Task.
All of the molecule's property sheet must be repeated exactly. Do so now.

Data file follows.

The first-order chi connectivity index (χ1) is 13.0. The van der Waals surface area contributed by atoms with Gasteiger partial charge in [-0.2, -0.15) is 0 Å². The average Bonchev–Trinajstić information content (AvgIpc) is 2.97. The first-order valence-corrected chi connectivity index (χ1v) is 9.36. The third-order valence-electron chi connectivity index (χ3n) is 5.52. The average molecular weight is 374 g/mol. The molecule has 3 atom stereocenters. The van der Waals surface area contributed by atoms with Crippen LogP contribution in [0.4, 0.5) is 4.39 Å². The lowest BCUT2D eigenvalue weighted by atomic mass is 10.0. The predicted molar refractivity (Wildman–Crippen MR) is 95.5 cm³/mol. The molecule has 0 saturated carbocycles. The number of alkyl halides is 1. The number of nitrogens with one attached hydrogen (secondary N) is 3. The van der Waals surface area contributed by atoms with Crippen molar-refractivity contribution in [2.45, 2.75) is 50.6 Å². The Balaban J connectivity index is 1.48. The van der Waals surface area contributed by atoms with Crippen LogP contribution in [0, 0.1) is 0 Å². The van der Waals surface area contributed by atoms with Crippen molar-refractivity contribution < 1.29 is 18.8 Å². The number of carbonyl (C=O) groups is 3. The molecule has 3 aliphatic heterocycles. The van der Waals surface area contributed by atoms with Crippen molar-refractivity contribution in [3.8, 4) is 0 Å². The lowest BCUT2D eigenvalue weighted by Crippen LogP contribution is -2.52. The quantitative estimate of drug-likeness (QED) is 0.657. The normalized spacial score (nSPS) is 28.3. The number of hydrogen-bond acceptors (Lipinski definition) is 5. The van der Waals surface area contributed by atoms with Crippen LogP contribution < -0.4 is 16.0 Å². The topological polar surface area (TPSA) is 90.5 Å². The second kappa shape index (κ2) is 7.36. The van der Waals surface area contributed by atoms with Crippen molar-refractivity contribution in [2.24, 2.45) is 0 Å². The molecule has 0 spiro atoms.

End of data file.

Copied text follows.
The first-order chi connectivity index (χ1) is 13.0. The van der Waals surface area contributed by atoms with Gasteiger partial charge in [-0.2, -0.15) is 0 Å². The average Bonchev–Trinajstić information content (AvgIpc) is 2.97. The first-order valence-corrected chi connectivity index (χ1v) is 9.36. The third-order valence-electron chi connectivity index (χ3n) is 5.52. The average molecular weight is 374 g/mol. The molecule has 3 atom stereocenters. The van der Waals surface area contributed by atoms with Crippen LogP contribution in [0.4, 0.5) is 4.39 Å². The lowest BCUT2D eigenvalue weighted by atomic mass is 10.0. The predicted molar refractivity (Wildman–Crippen MR) is 95.5 cm³/mol. The molecule has 0 saturated carbocycles. The number of alkyl halides is 1. The number of nitrogens with one attached hydrogen (secondary N) is 3. The van der Waals surface area contributed by atoms with Crippen molar-refractivity contribution in [2.45, 2.75) is 50.6 Å². The Balaban J connectivity index is 1.48. The van der Waals surface area contributed by atoms with Crippen LogP contribution in [0, 0.1) is 0 Å². The van der Waals surface area contributed by atoms with Crippen molar-refractivity contribution < 1.29 is 18.8 Å². The number of carbonyl (C=O) groups is 3. The molecule has 3 aliphatic heterocycles. The van der Waals surface area contributed by atoms with Crippen molar-refractivity contribution in [3.8, 4) is 0 Å². The lowest BCUT2D eigenvalue weighted by Crippen LogP contribution is -2.52. The quantitative estimate of drug-likeness (QED) is 0.657. The normalized spacial score (nSPS) is 28.3. The number of hydrogen-bond acceptors (Lipinski definition) is 5. The van der Waals surface area contributed by atoms with Crippen LogP contribution < -0.4 is 16.0 Å². The topological polar surface area (TPSA) is 90.5 Å². The second kappa shape index (κ2) is 7.36. The van der Waals surface area contributed by atoms with Crippen molar-refractivity contribution in [2.24, 2.45) is 0 Å². The molecule has 0 spiro atoms.